Aldebaran

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Aldebaran
Taurus constellation map.svg
The poseetion o Aldebaran in the Taurus constellation.
Observation data
Epoch J2000.0      Equinox J2000.0
Constellation Taurus
Richt ascension 04h 35m 55.239s[1]
Declination +16° 30′ 33.49″[1]
Apparent magnitude (V) 0.75-0.95[2]
Characteristics
Spectral type K5III[1]
Apparent magnitude (J) -2.10[1]
U−B colour index 1.90
B−V colour index 1.54
Variable type LB[2]
Astrometry
Radial velocity (Rv) +54.26 ±0.03[1] km/s
Proper motion (μ) RA: 62.78 ±0.89[1] mas/yr
Dec.: −189.35 ±0.58[1] mas/yr
Parallax (π) 50.09 ± 0.95 mas
Distance 65 ± 1 ly
(20.0 ± 0.4 pc)
Absolute magnitude (MV) −0.63
Details
Mass 1.7[3] M
Radius 44.2 ± 0.9[4] R
Luminosity 518 ± 32[5] L
Surface gravity (log g) 1.59[5]
Temperatur 3,910[5] K
Metallicity 70% Sun[3]
Metallicity [Fe/H] –0.34[5] dex
Rotation 643 days[6]
Ither designations
87 Tauri, Alpha Tauri, BD +16°629, GJ 171.1, GJ 9159, HD 29139, HIP 21421, HR 1457, SAO 94027
Database references
SIMBAD data
ARICNS data

Aldebaran /ælˈdɛbərən/[7][8] (α Tau, α Tauri, Alpha Tauri) is a reid giant starn locatit aboot 68 licht years awa in the zodiac constellation o Taurus. Wi an average apparent magnitude o 0.87 it is the brichtest starn in the constellation an is ane o the brichtest starns in the nichttime sky. The name Aldebaran is Arabic (الدبران al-dabarān) an translates leeterally as "the follaeer", presumably acause this bricht starn appears tae follae the Pleiades, or "Seven Sisters" star cluster in the nicht sky.[3]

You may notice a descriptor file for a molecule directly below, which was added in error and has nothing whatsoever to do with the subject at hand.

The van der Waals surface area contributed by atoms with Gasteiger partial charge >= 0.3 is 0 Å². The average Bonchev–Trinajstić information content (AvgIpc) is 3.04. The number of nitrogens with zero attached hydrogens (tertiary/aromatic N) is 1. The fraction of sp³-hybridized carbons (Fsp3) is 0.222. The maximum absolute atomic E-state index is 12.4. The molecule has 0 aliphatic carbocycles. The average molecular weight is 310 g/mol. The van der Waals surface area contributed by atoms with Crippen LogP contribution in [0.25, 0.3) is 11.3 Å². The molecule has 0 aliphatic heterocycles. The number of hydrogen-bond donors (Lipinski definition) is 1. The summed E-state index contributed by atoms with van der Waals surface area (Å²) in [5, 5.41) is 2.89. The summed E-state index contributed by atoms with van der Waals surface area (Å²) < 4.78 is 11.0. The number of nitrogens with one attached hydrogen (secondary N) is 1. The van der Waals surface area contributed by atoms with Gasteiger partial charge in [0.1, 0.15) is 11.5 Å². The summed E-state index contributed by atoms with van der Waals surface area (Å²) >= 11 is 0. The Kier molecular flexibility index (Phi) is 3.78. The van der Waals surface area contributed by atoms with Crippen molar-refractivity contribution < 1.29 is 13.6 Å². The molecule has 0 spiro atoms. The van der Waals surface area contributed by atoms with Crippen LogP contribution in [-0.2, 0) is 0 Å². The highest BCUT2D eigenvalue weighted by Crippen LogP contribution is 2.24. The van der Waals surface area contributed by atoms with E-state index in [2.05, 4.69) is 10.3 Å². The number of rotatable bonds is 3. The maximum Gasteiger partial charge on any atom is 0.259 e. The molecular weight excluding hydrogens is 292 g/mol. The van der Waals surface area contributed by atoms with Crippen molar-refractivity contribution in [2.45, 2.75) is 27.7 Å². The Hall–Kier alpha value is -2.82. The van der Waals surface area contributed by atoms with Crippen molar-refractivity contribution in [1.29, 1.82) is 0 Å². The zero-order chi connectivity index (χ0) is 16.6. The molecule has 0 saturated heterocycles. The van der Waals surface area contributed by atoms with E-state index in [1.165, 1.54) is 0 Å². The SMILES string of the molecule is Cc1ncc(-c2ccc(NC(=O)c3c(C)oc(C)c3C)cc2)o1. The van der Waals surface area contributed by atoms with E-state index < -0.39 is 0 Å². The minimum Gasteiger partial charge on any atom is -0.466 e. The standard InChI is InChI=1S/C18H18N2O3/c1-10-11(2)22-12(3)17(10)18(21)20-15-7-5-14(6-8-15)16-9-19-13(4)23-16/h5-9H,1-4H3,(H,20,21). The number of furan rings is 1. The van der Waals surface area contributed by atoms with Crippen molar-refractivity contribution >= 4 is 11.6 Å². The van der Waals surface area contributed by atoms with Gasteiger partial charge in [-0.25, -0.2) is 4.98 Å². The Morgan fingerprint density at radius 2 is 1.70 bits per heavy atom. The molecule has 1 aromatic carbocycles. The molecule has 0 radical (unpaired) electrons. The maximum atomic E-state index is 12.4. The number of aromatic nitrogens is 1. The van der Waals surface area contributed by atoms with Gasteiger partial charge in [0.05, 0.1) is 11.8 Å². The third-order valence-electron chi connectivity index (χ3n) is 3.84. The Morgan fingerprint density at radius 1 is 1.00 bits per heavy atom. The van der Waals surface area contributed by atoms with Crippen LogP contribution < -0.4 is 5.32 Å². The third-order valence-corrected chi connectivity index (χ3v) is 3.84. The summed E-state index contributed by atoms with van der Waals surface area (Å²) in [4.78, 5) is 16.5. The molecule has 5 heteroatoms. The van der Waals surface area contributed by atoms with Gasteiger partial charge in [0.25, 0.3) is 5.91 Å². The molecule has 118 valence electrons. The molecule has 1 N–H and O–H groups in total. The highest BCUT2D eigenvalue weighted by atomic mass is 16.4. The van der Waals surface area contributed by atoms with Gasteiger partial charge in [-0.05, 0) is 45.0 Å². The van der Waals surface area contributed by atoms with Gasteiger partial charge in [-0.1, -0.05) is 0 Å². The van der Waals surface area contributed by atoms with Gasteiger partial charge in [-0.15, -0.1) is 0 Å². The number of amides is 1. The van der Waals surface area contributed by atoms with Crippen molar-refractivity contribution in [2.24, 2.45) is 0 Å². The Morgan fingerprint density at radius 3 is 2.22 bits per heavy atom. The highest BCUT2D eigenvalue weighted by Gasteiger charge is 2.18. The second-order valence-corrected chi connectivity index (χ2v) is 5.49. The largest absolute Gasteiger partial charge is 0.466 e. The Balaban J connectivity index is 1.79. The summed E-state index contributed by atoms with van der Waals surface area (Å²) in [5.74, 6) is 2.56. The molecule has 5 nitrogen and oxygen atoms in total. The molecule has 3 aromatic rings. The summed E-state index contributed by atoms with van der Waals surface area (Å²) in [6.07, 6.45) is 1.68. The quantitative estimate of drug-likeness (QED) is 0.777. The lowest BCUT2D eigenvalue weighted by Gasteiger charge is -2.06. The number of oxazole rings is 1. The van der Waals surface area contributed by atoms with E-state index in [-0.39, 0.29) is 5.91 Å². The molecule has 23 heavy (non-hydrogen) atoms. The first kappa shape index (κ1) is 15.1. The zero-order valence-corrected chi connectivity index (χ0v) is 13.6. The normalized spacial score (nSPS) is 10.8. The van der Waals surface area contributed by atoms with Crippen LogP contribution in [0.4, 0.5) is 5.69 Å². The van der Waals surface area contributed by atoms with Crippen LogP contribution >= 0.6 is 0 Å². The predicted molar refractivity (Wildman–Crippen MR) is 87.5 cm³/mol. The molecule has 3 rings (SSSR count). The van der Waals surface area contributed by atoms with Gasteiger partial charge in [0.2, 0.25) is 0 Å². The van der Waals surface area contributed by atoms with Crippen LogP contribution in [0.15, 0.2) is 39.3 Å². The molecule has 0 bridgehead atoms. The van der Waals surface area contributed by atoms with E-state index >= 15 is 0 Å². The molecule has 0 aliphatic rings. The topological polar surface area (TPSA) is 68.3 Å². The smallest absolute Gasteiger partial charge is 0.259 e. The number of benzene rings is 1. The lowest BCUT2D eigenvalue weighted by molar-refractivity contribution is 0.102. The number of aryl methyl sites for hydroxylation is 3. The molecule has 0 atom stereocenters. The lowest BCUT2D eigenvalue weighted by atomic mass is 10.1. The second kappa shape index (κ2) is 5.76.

In 1997 a substellar companion wis reportit but subsequent observations hae nae confirmed this claim.

References[eedit | eedit soorce]

  1. 1.0 1.1 1.2 1.3 1.4 1.5 1.6 "V* alf Tau -- Variable Star". SIMBAD. Centre de Données astronomiques de Strasbourg. Retrieved 2009-12-16. 
  2. 2.0 2.1 "Query= alf Tau". General Catalogue of Variable Stars. Centre de Données astronomiques de Strasbourg. Retrieved 2009-12-16. 
  3. 3.0 3.1 3.2 James B. Kaler (May 22, 2009). "Aldebaran". Stars. Archived from the original on 10 January 2010. Retrieved 2009-12-20. 
  4. Richichi, A.; Roccatagliata, V. (2005). "Aldebaran's angular diameter: How well do we know it?". Astronomy & Astrophysics 433 (1): 305–312. arXiv:astro-ph/0502181. Bibcode:2005A&A...433..305R. doi:10.1051/0004-6361:20041765. "We derive an average value of 19.96±0.03 milliarcsec for the uniform disk diameter. The corresponding limb-darkened value is 20.58±0.03 milliarcsec, or 44.2±0.9 R." 
  5. 5.0 5.1 5.2 5.3 Piau, L. (February 2011), "Surface convection and red-giant radius measurements", Astronomy and Astrophysics 526: A100, arXiv:1010.3649, Bibcode:2011A&A...526A.100P, doi:10.1051/0004-6361/201014442 
  6. Koncewicz, R.; Jordan (January 2007), "OI line emission in cool stars: calculations using partial redistribution", Monthly Notices of the Royal Astronomical Society 374 (1): 220–231, Bibcode:2007MNRAS.374..220K, doi:10.1111/j.1365-2966.2006.11130.x 
  7. Oxford Dictionary: Aldebaran
  8. Merriam-Webster: Aldebaran